Journal of Higher Order and Symbolic Computing manuscript No. (will be inserted by the editor) More Dependent Types for Distributed Arrays
"... the date of receipt and acceptance should be inserted later Abstract Localityaware algorithms over distributed arrays can be very difficult to write. Yet such algorithms are becoming more and more important as desktop machines boast more and more processors. This paper shows how a dependentlytyped ..."
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the date of receipt and acceptance should be inserted later Abstract Localityaware algorithms over distributed arrays can be very difficult to write. Yet such algorithms are becoming more and more important as desktop machines boast more and more processors. This paper shows how a dependentlytyped programming language can aid in the development of these algorithms and statically ensure that every welltyped program will only ever access local data. Such static guarantees can help catch programming errors early on in the development cycle and maximise the potential speedup that multicore machines offer. At the same time, the functional specification of effects presented here facilitates the testing of and reasoning about algorithms that manipulate distributed arrays. 1
Deciding Properties of Lists using Containers
 JOURNAL OF AUTOMATED REASONING
"... We exploit the ability to represent data types as container functors [2,1,3] to develop a novel approach to proving properties of lists using arithmetic decision procedures. Containers capture the idea that concrete data types can be characterised by specifying the shape values take and for every po ..."
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We exploit the ability to represent data types as container functors [2,1,3] to develop a novel approach to proving properties of lists using arithmetic decision procedures. Containers capture the idea that concrete data types can be characterised by specifying the shape values take and for every possible shape, explaining where positions within that shape are stored. More importantly, a representation theorem guarantees that polymorphic functions between container data types are given by container morphisms, which are characterised by mappings between shapes and positions. The key to our approach is to restrict the shape maps of container morphisms to functions that have decidable equality, but which allow for a large class of functions. We also capture the behaviour of position mappings of container morphisms as functions on the natural numbers. The shape maps which we consider are given by piecewiselinear functions, of type N n → N. Such functions are decidable, and this enables us to implement decision procedures for lists.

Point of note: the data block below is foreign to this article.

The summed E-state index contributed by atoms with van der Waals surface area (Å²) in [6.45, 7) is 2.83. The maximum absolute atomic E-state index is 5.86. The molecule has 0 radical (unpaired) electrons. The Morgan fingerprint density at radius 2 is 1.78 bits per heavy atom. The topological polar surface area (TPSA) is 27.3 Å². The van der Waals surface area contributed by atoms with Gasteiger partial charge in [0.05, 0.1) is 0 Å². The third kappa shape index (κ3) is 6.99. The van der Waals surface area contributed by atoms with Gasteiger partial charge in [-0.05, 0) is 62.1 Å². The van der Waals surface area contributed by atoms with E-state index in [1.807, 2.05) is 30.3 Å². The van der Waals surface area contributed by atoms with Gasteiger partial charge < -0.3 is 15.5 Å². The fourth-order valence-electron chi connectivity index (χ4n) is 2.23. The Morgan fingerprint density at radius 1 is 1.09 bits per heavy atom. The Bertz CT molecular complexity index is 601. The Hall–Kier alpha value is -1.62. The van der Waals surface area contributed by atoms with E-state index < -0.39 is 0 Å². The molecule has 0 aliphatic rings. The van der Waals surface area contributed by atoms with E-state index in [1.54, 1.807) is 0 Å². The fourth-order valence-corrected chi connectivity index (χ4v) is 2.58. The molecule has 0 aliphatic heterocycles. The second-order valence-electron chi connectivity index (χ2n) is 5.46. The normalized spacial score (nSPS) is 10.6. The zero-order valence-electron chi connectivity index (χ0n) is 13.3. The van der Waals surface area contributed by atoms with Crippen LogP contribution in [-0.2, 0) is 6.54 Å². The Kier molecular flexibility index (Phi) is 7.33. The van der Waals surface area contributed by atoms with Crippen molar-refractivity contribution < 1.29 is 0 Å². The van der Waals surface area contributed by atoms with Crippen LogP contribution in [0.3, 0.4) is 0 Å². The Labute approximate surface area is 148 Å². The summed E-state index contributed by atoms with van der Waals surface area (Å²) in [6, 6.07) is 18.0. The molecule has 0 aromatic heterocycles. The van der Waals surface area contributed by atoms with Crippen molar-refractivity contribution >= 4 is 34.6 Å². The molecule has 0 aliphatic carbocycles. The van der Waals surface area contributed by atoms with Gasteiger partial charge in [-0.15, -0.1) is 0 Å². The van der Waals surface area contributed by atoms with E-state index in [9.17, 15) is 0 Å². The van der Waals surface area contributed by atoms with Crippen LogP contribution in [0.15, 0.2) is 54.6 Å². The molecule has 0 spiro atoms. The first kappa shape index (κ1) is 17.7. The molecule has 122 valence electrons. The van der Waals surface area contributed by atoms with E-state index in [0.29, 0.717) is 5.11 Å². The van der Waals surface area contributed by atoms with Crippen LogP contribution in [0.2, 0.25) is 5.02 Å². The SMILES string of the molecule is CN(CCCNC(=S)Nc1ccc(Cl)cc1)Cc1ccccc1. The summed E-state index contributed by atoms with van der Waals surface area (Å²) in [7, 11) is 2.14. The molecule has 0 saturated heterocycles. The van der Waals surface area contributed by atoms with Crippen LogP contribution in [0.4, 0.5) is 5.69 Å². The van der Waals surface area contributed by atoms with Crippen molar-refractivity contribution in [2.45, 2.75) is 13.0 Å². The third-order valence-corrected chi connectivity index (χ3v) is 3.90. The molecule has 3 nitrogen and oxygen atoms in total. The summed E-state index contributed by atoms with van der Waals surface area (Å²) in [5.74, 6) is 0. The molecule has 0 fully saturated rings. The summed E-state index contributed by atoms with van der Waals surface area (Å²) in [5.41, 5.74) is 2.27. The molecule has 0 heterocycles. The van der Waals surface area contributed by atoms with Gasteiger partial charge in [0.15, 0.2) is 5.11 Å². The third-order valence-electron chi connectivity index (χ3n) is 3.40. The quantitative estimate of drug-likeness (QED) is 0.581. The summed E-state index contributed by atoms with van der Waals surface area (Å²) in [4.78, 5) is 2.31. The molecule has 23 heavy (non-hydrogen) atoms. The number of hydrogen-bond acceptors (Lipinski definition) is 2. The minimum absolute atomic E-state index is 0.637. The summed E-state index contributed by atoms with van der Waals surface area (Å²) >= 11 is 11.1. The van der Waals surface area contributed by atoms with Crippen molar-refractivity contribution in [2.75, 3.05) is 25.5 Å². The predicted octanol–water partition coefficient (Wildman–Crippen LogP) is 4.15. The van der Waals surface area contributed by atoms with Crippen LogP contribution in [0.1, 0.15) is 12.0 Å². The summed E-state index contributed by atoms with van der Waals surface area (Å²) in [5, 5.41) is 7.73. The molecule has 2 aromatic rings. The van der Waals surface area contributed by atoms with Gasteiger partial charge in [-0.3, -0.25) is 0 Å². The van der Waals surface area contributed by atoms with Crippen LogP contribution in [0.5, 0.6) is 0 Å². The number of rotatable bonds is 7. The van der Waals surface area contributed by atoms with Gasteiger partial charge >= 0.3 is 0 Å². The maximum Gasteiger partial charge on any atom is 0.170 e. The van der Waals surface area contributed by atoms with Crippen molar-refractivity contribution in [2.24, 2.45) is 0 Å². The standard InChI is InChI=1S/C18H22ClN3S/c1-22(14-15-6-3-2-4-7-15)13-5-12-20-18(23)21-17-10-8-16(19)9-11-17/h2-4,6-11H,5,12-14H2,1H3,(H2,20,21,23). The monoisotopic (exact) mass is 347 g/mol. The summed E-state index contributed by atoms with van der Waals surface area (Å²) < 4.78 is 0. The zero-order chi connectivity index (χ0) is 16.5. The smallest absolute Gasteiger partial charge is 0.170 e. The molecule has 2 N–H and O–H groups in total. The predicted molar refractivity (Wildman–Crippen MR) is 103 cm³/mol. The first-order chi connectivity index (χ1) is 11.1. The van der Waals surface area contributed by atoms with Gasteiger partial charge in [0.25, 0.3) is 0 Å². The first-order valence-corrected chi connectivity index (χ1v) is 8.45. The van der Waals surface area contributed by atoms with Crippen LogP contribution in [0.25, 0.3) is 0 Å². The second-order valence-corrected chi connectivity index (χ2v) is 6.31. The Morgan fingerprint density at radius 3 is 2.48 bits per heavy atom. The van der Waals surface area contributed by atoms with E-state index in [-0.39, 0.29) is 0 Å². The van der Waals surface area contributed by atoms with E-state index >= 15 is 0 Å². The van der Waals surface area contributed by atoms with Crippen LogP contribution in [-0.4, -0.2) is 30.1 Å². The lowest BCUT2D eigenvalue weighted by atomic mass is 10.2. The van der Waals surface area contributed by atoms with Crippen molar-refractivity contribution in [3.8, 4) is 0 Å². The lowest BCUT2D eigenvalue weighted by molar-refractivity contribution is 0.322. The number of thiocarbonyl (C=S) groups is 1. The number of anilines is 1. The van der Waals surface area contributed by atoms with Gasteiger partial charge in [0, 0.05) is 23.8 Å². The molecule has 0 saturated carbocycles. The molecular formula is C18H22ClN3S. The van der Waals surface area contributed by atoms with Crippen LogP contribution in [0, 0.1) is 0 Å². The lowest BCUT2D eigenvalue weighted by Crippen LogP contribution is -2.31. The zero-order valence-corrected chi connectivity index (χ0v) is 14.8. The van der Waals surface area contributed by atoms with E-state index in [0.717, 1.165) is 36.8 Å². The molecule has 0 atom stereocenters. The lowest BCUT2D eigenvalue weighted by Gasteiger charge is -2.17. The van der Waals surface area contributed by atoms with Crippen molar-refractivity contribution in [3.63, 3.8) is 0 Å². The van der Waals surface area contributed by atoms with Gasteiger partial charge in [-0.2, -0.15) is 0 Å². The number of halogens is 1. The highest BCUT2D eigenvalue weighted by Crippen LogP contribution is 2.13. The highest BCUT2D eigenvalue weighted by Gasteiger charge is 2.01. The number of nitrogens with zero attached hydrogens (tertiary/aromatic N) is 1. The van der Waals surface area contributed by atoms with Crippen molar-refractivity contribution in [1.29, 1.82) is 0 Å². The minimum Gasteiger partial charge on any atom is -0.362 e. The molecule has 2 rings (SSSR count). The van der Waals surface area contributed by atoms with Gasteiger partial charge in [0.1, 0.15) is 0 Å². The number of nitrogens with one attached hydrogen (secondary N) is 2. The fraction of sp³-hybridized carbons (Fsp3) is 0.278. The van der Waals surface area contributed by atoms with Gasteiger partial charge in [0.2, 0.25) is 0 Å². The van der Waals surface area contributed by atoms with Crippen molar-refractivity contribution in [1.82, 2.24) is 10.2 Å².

Reusability and Dependent Types: Case for Support
"... Robin Milner coined the slogan well typed programs cannot go wrong, advertising the power of types in functional languages like ML and Haskell to catch runtime errors. Nowadays, we can and should go further: dependently typed programming exploits the power of very expressive type systems to delive ..."
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Robin Milner coined the slogan well typed programs cannot go wrong, advertising the power of types in functional languages like ML and Haskell to catch runtime errors. Nowadays, we can and should go further: dependently typed programming exploits the power of very expressive type systems to deliver stronger guarantees but also additional support for software development, using types to guide the development process. This is witnessed by a recent surge of language proposals with the goal to harness the power of dependent types, e.g. Haskell with GADTs [84, 85], Agda [90], Coq [18], Ωmega [88], Concoqtion [83], Guru [89], Ynot [77], Epigram [68], and so on. However, expressive type systems have their price: more specific types frequently reduce the reusability of code, whose toospecific implementation type may not fit its current application. This phenomenon already shows up in the traditional HindleyMilner style type system of ML and Haskell; it becomes even more prevalent in a dependently typed setting. Luckily, all is not lost: dependent types are expressive enough that they can talk about themselves reflectively, makingmetaprogramming one of their potential killer applications [11], with the potential to combine expressive types and reusable software components. Based on and inspired by recent research at Nottingham on dependently typed programming (EPSRC EP/C512022/1) and container types (EPSRC EP/C511964/2) and at Oxford on datatypegeneric programming (EPSRC GR/S27078/01, EP/E02128X/1) we plan to explore the potential of dependent types to deliver reusable and reliable software components. To